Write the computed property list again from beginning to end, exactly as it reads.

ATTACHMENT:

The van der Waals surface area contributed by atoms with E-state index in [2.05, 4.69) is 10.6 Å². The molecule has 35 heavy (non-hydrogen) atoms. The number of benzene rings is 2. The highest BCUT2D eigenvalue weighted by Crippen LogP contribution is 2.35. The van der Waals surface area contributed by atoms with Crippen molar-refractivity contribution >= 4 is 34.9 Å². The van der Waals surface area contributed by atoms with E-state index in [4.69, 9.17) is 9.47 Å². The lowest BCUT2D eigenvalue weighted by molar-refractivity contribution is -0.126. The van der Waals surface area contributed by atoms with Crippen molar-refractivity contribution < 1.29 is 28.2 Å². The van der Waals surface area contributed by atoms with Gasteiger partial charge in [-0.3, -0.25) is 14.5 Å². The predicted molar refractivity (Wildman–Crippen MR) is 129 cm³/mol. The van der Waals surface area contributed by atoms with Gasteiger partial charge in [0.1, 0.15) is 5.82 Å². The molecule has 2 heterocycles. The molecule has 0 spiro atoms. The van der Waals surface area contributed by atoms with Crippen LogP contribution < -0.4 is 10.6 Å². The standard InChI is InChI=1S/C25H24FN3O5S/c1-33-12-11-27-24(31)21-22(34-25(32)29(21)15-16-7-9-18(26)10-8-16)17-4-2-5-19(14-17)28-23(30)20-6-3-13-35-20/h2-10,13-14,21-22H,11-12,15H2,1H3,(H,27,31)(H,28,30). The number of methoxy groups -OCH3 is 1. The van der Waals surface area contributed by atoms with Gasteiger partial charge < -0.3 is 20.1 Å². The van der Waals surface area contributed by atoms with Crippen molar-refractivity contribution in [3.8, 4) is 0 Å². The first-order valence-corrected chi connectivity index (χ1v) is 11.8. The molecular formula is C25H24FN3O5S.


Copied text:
The van der Waals surface area contributed by atoms with E-state index in [2.05, 4.69) is 10.6 Å². The molecule has 35 heavy (non-hydrogen) atoms. The number of benzene rings is 2. The highest BCUT2D eigenvalue weighted by Crippen LogP contribution is 2.35. The van der Waals surface area contributed by atoms with Crippen molar-refractivity contribution >= 4 is 34.9 Å². The van der Waals surface area contributed by atoms with E-state index in [4.69, 9.17) is 9.47 Å². The lowest BCUT2D eigenvalue weighted by molar-refractivity contribution is -0.126. The van der Waals surface area contributed by atoms with Crippen molar-refractivity contribution < 1.29 is 28.2 Å². The van der Waals surface area contributed by atoms with Gasteiger partial charge in [-0.3, -0.25) is 14.5 Å². The predicted molar refractivity (Wildman–Crippen MR) is 129 cm³/mol. The van der Waals surface area contributed by atoms with Gasteiger partial charge in [0.1, 0.15) is 5.82 Å². The molecule has 2 heterocycles. The molecule has 0 spiro atoms. The van der Waals surface area contributed by atoms with Crippen LogP contribution < -0.4 is 10.6 Å². The standard InChI is InChI=1S/C25H24FN3O5S/c1-33-12-11-27-24(31)21-22(34-25(32)29(21)15-16-7-9-18(26)10-8-16)17-4-2-5-19(14-17)28-23(30)20-6-3-13-35-20/h2-10,13-14,21-22H,11-12,15H2,1H3,(H,27,31)(H,28,30). The number of methoxy groups -OCH3 is 1. The van der Waals surface area contributed by atoms with Gasteiger partial charge < -0.3 is 20.1 Å². The van der Waals surface area contributed by atoms with Crippen molar-refractivity contribution in [3.8, 4) is 0 Å². The first-order valence-corrected chi connectivity index (χ1v) is 11.8. The molecular formula is C25H24FN3O5S.